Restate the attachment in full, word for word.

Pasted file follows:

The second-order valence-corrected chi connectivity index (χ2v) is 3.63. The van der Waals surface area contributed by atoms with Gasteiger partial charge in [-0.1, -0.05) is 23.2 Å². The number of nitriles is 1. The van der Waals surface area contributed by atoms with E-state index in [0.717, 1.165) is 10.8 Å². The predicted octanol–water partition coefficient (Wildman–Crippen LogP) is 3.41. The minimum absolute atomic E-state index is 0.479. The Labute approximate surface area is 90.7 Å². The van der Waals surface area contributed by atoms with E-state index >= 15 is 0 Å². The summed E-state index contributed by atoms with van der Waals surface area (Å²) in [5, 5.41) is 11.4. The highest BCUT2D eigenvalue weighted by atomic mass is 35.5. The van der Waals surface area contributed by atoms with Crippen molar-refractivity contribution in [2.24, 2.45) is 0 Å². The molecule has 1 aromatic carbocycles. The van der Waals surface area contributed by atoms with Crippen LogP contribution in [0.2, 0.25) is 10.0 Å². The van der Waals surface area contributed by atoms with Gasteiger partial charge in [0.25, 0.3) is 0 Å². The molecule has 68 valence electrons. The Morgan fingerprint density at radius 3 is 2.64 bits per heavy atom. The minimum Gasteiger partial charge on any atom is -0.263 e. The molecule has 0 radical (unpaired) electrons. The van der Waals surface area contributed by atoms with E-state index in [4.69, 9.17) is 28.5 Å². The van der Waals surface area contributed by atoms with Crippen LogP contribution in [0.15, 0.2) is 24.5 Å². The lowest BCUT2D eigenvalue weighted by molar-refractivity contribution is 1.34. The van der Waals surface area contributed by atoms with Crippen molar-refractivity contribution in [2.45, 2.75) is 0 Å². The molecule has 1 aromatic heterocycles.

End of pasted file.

The second-order valence-corrected chi connectivity index (χ2v) is 3.63. The van der Waals surface area contributed by atoms with Gasteiger partial charge in [-0.1, -0.05) is 23.2 Å². The number of nitriles is 1. The van der Waals surface area contributed by atoms with E-state index in [0.717, 1.165) is 10.8 Å². The predicted octanol–water partition coefficient (Wildman–Crippen LogP) is 3.41. The minimum absolute atomic E-state index is 0.479. The Labute approximate surface area is 90.7 Å². The van der Waals surface area contributed by atoms with E-state index >= 15 is 0 Å². The summed E-state index contributed by atoms with van der Waals surface area (Å²) in [5, 5.41) is 11.4. The highest BCUT2D eigenvalue weighted by atomic mass is 35.5. The van der Waals surface area contributed by atoms with Crippen molar-refractivity contribution in [2.24, 2.45) is 0 Å². The molecule has 1 aromatic carbocycles. The van der Waals surface area contributed by atoms with Crippen LogP contribution in [0.2, 0.25) is 10.0 Å². The van der Waals surface area contributed by atoms with Gasteiger partial charge in [0.25, 0.3) is 0 Å². The molecule has 68 valence electrons. The Morgan fingerprint density at radius 3 is 2.64 bits per heavy atom. The minimum Gasteiger partial charge on any atom is -0.263 e. The molecule has 0 radical (unpaired) electrons. The van der Waals surface area contributed by atoms with E-state index in [4.69, 9.17) is 28.5 Å². The van der Waals surface area contributed by atoms with Crippen LogP contribution in [0.15, 0.2) is 24.5 Å². The lowest BCUT2D eigenvalue weighted by molar-refractivity contribution is 1.34. The van der Waals surface area contributed by atoms with Crippen molar-refractivity contribution in [2.45, 2.75) is 0 Å². The molecule has 1 aromatic heterocycles.